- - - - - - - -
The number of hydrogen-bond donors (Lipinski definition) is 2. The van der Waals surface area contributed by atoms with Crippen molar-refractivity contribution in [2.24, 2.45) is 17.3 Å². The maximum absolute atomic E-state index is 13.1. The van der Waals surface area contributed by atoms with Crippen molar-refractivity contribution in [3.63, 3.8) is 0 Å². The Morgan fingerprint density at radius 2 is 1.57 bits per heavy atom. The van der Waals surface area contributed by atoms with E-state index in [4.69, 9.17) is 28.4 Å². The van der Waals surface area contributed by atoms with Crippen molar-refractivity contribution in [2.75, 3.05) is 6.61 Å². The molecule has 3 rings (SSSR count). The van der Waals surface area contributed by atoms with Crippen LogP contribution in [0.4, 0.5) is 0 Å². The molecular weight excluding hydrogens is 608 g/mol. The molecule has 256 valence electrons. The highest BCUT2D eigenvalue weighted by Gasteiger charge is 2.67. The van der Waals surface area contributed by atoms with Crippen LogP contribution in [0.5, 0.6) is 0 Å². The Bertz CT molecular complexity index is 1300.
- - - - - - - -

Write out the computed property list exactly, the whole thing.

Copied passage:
The number of hydrogen-bond donors (Lipinski definition) is 2. The van der Waals surface area contributed by atoms with Crippen molar-refractivity contribution in [2.24, 2.45) is 17.3 Å². The maximum absolute atomic E-state index is 13.1. The van der Waals surface area contributed by atoms with Crippen molar-refractivity contribution in [3.63, 3.8) is 0 Å². The Morgan fingerprint density at radius 2 is 1.57 bits per heavy atom. The van der Waals surface area contributed by atoms with E-state index in [4.69, 9.17) is 28.4 Å². The van der Waals surface area contributed by atoms with Crippen molar-refractivity contribution in [2.75, 3.05) is 6.61 Å². The molecule has 3 rings (SSSR count). The van der Waals surface area contributed by atoms with Crippen LogP contribution in [0.4, 0.5) is 0 Å². The molecular weight excluding hydrogens is 608 g/mol. The molecule has 256 valence electrons. The highest BCUT2D eigenvalue weighted by Gasteiger charge is 2.67. The van der Waals surface area contributed by atoms with Crippen LogP contribution in [0.5, 0.6) is 0 Å². The Bertz CT molecular complexity index is 1300.